Micklethwaite, Steven, Research School of Earth Sciences, Australian National University, ACT 0200, Australia; Present address: CODES, Private Bag 126, University of Tasmania, Tasmania 7001, Australia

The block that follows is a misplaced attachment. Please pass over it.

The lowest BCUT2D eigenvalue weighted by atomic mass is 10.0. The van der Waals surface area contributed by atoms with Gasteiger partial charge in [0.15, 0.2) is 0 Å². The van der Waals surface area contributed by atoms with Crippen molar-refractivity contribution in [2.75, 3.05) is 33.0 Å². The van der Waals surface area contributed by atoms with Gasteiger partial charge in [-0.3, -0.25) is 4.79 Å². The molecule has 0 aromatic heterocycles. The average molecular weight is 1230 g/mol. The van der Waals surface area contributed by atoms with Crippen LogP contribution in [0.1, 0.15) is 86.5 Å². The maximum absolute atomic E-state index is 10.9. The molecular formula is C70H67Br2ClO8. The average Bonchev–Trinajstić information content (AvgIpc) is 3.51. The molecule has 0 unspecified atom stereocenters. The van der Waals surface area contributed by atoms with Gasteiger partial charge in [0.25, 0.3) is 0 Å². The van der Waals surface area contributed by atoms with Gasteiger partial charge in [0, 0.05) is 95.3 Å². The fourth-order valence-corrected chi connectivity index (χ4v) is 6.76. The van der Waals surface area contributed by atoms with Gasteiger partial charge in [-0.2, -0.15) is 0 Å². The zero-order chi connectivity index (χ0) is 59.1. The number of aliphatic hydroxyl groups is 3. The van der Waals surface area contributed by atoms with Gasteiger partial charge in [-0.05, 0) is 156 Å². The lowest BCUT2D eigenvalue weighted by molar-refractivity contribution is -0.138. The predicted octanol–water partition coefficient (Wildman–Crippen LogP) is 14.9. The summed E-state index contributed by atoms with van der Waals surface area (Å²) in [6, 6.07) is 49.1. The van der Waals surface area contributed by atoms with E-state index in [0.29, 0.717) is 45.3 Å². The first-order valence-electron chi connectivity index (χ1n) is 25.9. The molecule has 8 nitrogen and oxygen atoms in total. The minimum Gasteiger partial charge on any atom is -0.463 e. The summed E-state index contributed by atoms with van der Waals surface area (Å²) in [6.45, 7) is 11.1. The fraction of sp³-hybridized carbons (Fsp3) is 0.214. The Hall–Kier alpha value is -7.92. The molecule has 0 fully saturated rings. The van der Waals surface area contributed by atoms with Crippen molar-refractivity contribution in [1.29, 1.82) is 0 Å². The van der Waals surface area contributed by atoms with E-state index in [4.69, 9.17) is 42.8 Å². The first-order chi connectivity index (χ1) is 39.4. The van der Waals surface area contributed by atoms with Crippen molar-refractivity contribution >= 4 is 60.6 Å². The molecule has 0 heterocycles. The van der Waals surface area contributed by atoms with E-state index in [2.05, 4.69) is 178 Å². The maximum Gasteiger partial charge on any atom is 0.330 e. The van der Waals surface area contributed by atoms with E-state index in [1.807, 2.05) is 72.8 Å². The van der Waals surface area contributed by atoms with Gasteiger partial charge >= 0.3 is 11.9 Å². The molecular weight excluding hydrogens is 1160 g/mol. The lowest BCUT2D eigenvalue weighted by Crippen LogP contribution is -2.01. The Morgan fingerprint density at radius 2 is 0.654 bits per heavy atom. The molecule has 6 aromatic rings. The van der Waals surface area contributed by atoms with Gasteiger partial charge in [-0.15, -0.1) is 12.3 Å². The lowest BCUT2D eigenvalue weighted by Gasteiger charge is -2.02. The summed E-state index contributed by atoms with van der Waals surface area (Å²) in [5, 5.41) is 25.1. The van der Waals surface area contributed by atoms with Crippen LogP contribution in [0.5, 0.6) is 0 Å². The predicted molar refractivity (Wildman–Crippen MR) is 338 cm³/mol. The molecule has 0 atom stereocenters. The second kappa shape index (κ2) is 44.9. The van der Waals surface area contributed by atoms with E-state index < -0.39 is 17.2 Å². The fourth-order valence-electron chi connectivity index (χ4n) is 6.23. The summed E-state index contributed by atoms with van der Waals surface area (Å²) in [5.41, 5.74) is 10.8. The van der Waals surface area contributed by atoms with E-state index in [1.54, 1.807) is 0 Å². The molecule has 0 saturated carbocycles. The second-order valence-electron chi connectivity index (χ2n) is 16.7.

It is shown that the first-order control on the distribution of gold mineralization in the northern Carlin Trend was fluid migration through fault-related damage networks, triggered by slip events on the Post-Genesis fault system. This fault system consists of two segments ~5-7 km in length, linked at a stepover across a large granodiorite intrusion. In the footwall of the system a wall-damage zone consists of steep, small-displacement faults spatially associated with mineralization. Many wall-damage zone structures formed on pre-existing planes of weakness (e.g. dike margins, folded bedding planes and pre-existing faults). In active fault systems, the static stress changes that occur around an earthquake can be calculated using Stress Transfer Modelling (STM) and used to understand the distribution of aftershock fracturing on damage zone structures - the critical parameter being positive changes in Coulomb failure stress. In this study, STM was applied to model hypothetical slip events on the Post and Genesis fault segments. The distribution of stress change matches the distribution of gold mineralization, with broad shallow scallops of mineralization occurring in the footwalls of the Post and Genesis fault segments, whereas mineralization at the tips of the fault system, the stepover and the hangingwall is deeper (~2 km, 0.3-0.9 km and ~1 km respectively). Static stress change calculations indicate the fault system had the ability to induce damage, enhance permebility and tap fluids as deep as 15 km.